Ken Paxton
Consumer Protection

Costly International Calls May Be Spyware Scam

Some consumers have complained to us that they have received bills for long-distance phone calls for which they do not believe they are responsible. The calls were supposedly placed on their computers and involved visits to pornographic websites based in foreign countries, most notably Great Britain. The bills are as much as $200 or more.

You should be aware that you are responsible for any use of your computer by a person with access in your household. This means you should be careful about unsupervised use of computers by your children and their friends.

However, you should also be aware that if your computer is infected by certain kinds of spyware, it could be hijacked and used to dial up for-pay websites, including pornographic websites, without anyone in your household being aware of it.

If you receive an unexpected bill for international long distance telephone calls, you should of course inquire as to the destination of the calls. If they involve for-pay websites, you should very carefully review who has access to your computer and who may have been misusing it. My greatest concern would be that a child was accessing inappropriate and possibly dangerous websites.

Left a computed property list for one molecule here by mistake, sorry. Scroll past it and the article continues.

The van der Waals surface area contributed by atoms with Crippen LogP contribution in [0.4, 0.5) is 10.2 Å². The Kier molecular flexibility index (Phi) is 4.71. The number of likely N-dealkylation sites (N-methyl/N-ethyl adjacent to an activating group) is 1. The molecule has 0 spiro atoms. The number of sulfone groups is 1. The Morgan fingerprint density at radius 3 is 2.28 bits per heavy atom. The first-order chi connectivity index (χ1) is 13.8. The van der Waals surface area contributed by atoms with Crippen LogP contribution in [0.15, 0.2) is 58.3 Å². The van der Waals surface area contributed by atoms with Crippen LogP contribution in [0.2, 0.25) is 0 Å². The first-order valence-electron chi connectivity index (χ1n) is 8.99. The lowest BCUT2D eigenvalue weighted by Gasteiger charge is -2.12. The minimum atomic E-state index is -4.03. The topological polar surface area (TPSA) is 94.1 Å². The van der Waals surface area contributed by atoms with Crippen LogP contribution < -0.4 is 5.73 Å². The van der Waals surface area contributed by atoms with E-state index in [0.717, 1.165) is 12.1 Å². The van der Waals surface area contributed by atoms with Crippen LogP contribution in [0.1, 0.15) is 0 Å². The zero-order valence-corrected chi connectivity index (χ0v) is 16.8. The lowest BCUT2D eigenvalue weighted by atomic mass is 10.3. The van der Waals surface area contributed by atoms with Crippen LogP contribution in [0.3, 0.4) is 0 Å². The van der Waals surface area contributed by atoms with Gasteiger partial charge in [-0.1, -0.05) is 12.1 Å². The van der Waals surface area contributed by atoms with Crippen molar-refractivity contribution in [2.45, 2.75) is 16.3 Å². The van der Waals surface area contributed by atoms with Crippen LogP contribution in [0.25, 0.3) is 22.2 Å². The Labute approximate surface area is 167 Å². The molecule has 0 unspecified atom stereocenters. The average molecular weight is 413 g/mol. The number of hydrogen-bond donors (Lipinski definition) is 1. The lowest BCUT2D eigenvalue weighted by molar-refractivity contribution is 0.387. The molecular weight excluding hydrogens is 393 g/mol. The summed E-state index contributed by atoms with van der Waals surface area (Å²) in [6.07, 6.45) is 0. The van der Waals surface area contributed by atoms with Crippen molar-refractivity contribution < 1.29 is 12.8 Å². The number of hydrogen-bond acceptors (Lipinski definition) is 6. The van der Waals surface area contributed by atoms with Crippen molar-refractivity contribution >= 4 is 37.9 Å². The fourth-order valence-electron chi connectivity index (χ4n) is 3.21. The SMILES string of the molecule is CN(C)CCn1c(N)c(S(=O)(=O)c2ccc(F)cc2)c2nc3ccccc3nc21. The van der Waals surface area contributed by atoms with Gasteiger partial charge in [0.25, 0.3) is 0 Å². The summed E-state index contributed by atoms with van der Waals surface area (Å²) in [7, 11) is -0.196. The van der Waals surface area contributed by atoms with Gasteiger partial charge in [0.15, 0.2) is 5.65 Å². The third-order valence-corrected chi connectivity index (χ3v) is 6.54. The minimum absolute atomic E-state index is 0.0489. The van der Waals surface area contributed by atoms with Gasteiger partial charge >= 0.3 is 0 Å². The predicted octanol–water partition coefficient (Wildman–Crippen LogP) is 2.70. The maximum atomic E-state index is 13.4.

If you are convinced that no one used your computer to access the sites in question, you may wish to consider filing a consumer complaint with our office at You should also look for a good anti-spyware program to install on your computer - it's a good idea in any case.

Internet safety tips for parents, kids, and consumers are available on our website at Information about spam is available at The Internet is a wonderful resource. Use it wisely.


ABOUT CONSUMER ALERTS - The Office of the Attorney General accepts consumer complaints about businesses. When a pattern of complaints warrants intervention, the Attorney General can file a civil lawsuit under consumer protection statutes, sometimes with the result that a company is required to pay restitution to consumers -- see our Major Lawsuits page. However, when a consumer is swindled by a con artist, filing a complaint cannot help. Civil litigation can sometimes put a very unscrupulous business out of action, but often cannot produce restitution.

Individual con artists generally fall under the jurisdiction of a criminal prosecutor -- in Texas, this is the district or county attorney. But even when they are charged and convicted, these individuals usually have spent the money as fast as they have stolen it. A person who is the victim of fraud should report the incident to the police or sheriff. But by far the best thing is for consumers to be aware of fraud, so they are not swindled in the first place. For this reason, the Office of the Attorney General posts these Consumer Alerts about possible scams and schemes that come to our attention through citizen contacts to our office or other sources.